The Mind at Work in Studying, Thinking, and Reading: A Source Book and Discussion Manual

Front Cover
Scott, Foresman, 1924 - 349 pages
 

What people are saying - Write a review

We haven't found any reviews in the usual places.

Other editions - View all

Common terms and phrases

Popular passages

Page 223 - I should be glad if I could flatter myself that I came as near to the central idea of the occasion, in two hours, as you did in two minutes.
Page 99 - Could the young but realize how soon they will become mere walking bundles of habits, they would give more heed to their conduct while in the plastic state. We are spinning our own fates, good or evil, and never to be undone.
Page 95 - Habit is thus the enormous fly-wheel of society, its most precious conservative agent. It alone is what keeps us all within the bounds of ordinance, and saves the children of fortune from the envious uprisings of the poor.
Page 99 - That is, be systematically ascetic or heroic in little unnecessary points, do every day or two something for no other reason than that you would rather not do it, so that when the hour of dire need draws nigh, it may find you not unnerved and untrained to stand the test. Asceticism of this sort is like the insurance which a man pays on his house and goods. The tax does him no good at the time, and possibly may never bring him a return. But if the fire does come, his having paid it will be his salvation...
Page 97 - Seize the very first possible opportunity to act on every resolution you make, and on every emotional prompting you may experience in the direction of the habits you aspire to gain.
Page 307 - I dream away my life in others' speculations. I love to lose myself in other men's minds. When I am not walking I am reading; I cannot sit and think. Books think for me.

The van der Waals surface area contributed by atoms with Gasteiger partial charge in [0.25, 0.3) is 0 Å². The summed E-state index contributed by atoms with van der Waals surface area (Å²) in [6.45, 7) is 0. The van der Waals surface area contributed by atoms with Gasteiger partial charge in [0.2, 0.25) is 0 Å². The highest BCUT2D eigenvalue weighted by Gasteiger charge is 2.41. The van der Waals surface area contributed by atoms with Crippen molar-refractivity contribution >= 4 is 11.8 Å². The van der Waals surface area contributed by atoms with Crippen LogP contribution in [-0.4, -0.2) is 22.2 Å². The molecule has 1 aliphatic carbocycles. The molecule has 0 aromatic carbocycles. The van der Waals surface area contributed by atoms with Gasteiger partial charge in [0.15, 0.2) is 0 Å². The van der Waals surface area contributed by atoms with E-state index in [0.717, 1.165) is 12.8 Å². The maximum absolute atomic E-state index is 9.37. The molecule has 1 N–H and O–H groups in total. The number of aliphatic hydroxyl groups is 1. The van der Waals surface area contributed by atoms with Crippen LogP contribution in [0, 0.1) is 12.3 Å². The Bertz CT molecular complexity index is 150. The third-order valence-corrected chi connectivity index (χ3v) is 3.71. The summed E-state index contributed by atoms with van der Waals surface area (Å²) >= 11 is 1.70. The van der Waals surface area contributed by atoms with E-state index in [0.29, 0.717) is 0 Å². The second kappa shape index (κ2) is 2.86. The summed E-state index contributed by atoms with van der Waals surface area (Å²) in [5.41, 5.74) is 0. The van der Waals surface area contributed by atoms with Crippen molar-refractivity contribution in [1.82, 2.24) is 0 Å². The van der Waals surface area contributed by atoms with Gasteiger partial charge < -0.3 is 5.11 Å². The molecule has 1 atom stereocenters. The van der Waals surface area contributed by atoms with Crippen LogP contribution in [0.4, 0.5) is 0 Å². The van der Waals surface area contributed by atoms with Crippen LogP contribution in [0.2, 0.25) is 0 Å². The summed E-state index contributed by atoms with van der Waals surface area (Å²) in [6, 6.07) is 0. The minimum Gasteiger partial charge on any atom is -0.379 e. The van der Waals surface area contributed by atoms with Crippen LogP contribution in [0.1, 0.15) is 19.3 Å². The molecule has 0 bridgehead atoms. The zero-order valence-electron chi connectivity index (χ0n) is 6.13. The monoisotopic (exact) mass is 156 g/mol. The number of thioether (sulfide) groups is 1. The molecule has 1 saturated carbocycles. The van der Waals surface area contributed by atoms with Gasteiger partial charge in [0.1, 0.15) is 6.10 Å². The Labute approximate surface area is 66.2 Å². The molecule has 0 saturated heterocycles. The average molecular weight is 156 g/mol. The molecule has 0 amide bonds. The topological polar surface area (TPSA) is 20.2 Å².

Page 96 - The great thing, then, in all education, is to make our nervous system our ally instead of our enemy. It is to fund and capitalize our acquisitions, and live at ease upon the interest of the fund. For this we must make automatic and habitual, as early as possible, as many useful actions as we can, and guard against the growing into ways that are likely to be disadvantageous to us, as we should guard against the plague.
Page 146 - Some books are to be tasted, others to be swallowed, and some few to be chewed and digested. That is, some books are to. be read only in parts; others to be read, but not curiously; and some few to be read wholly, and with diligence and attention.
Page 51 - One must be an inventor to read well. As the proverb says, ' He that would bring home the wealth of the Indies, must carry out the wealth of the Indies.
Page 236 - A prince's banner Wavered, then staggered backward, hemmed by foes. A craven hung along the battle's edge, And thought, ' Had I a sword of keener steel — That blue blade that the king's son bears, — but this Blunt thing!

Bibliographic information